You are here: Home Features Afghanistan: Female volunteers make healthcare services accessible in villages
Afghanistan: Female volunteers make healthcare services accessible in villages

May 30, 2013

The Afghan Red Crescent Society has adopted an integrated methodology to addressing health issues – the community-based health and first aid (CBHFA) approach.

Afghanistan has the highest maternal mortality rate in the world and is second for under-five mortality. Poor and improper nutrition among women of reproductive age can lead to pregnancy-related complications, there is an acute shortage of health facilities and trained staff – particularly female staff – access to antenatal care and essential medicine is limited, and most of the population lacks access to basic health and sanitation services.

In order to address these health challenges, the Afghan Red Crescent Society has adopted an integrated methodology to addressing health issues – the community-based health and first aid (CBHFA) approach.

In a country with the challenges of poor infrastructure, extreme poverty, high illiteracy and gender inequalities, the National Society has learnt that putting women at the centre of maternal, newborn and child health interventions is critical. Female volunteers are being trained and empowered at the local level to raise awareness around health-seeking behaviours and contribute towards reducing maternal mortality.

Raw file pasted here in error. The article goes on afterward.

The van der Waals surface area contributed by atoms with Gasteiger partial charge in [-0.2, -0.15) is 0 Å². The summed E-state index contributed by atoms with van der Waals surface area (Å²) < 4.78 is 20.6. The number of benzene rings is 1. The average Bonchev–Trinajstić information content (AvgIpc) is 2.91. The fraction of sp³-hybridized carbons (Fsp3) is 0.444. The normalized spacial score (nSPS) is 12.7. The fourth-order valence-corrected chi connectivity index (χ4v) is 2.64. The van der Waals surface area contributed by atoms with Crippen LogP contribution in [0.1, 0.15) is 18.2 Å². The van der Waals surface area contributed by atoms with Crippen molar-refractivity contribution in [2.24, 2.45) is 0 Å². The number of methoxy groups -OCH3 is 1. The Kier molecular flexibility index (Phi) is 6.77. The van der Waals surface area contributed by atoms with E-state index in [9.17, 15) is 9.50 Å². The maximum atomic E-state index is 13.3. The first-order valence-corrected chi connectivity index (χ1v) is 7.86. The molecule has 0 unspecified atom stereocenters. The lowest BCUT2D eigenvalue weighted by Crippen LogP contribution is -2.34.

Female trainers who work on the condition that they are accompanied by their male relatives have travelled to remote regions of the country to sensitize community leaders about the benefits of involving women in health promotion.

The National Society has been able to recruit and train women in remote villages, where one of the main challenges has been a high illiteracy rate. In Afghanistan 50 per cent of the men and 85 per cent of women are illiterate. To ensure that the volunteers learn the key health messages accurately, the Red Crescent trainers use innovative ways of teaching, such as using simple visual aids adapted to the local context to promote behavioural change in health, first aid and safety practices.

Click here for more.

SOURCE: IFRC

Most Read
Most Shared
You May Like
search

blank.gif

blank.gif

CRFC: Toll free number

Global Goals 2030
 
OneWorld South Asia Group of Websites